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Most efficient meat to raise for dog food?

 
pollinator
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jim loggin wrote:I just thought. we have a wild bore issues in my area. so if I was to start collecting road kill. I'd make sure the meat is good. plus I'd start shooting the wild board. not only for the dogs. but for myself as well.



Wild pig might be OK, but pork in general is much too fatty to feed to dogs as a primary source of meat.  If you do this trim off exterior fat before feeding to your dog, and depending on the intramuscular fat content you may still need to limit quantities.  Too much fat will give a dog diarrhea in the short term, and longer term can cause pancreatitis which can be fatal.  Longer term doesn't mean years.  Weeks can do it.  Assuming the fat content was good, I'd probably give a dog wild pork in combination with appropriate amounts of organ meat, and if you have access to a lot of chicken backs or other other chicken bones include those for the necessary bone content once you run out of pig bones the dog can effectively crunch.  Most dogs can't handle the major weight bearing bones like the leg bones, not can they handle the skulls of most pigs.  That said, giving the dog a split skull so they can access the brain and the eyeballs can be a great treat or meal (depending on the size of the skull and dog) that will also keep them entertained for quite a long time picking off all the tasty morsels.
 
pollinator
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jim loggin wrote:I just thought. we have a wild bore issues in my area. so if I was to start collecting road kill. I'd make sure the meat is good. plus I'd start shooting the wild board. not only for the dogs. but for myself as well.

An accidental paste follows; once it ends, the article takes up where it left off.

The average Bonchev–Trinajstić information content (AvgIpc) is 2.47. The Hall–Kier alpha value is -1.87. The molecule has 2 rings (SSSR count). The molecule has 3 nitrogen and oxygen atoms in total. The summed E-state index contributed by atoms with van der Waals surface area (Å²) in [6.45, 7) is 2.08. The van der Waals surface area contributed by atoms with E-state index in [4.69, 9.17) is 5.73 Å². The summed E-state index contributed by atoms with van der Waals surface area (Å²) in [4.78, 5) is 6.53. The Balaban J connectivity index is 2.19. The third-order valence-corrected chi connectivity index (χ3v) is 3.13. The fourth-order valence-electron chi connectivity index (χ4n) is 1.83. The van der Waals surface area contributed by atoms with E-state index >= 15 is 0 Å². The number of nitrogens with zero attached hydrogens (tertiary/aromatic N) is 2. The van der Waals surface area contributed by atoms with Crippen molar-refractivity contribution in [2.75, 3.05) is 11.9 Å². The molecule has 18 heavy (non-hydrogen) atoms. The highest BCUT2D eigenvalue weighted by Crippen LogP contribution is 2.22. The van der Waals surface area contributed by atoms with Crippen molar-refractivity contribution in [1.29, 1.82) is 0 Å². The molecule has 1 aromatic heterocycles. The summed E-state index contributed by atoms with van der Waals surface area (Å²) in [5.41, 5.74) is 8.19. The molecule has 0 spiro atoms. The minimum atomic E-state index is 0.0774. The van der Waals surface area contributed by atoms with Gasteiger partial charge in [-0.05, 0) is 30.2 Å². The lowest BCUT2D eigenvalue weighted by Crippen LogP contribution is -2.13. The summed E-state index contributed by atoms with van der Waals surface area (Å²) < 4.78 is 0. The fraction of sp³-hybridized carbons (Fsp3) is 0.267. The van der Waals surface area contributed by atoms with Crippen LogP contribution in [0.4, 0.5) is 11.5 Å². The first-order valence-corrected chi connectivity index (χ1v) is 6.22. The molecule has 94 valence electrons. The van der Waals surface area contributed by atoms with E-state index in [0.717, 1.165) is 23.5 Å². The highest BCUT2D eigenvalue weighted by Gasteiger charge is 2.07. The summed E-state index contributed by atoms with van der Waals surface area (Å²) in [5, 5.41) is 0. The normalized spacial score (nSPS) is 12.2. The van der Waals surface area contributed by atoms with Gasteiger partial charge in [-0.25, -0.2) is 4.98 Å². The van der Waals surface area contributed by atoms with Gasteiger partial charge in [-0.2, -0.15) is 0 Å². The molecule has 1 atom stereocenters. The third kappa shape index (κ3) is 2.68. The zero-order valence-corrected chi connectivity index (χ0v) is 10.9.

From what I've heard, you'd be doing a public service shooting wild boar to feed your dogs. Killing 2 pigs with one stone, as it were.
 
M Wilcox
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Andrew Mayflower wrote:
Wild pig might be OK, but pork in general is much too fatty to feed to dogs as a primary source of meat.  If you do this trim off exterior fat before feeding to your dog, and depending on the intramuscular fat content you may still need to limit quantities.  Too much fat will give a dog diarrhea in the short term, and longer term can cause pancreatitis which can be fatal.  Longer term doesn't mean years.  Weeks can do it.  Assuming the fat content was good, I'd probably give a dog wild pork in combination with appropriate amounts of organ meat, and if you have access to a lot of chicken backs or other other chicken bones include those for the necessary bone content once you run out of pig bones the dog can effectively crunch.  Most dogs can't handle the major weight bearing bones like the leg bones, not can they handle the skulls of most pigs.  That said, giving the dog a split skull so they can access the brain and the eyeballs can be a great treat or meal (depending on the size of the skull and dog) that will also keep them entertained for quite a long time picking off all the tasty morsels.



Oh, I would think that wild boar would be much leaner than domestic pork, since they are always running around and having to hunt for food. But I don't know that much about them. They certainly look pretty lean from what I've seen.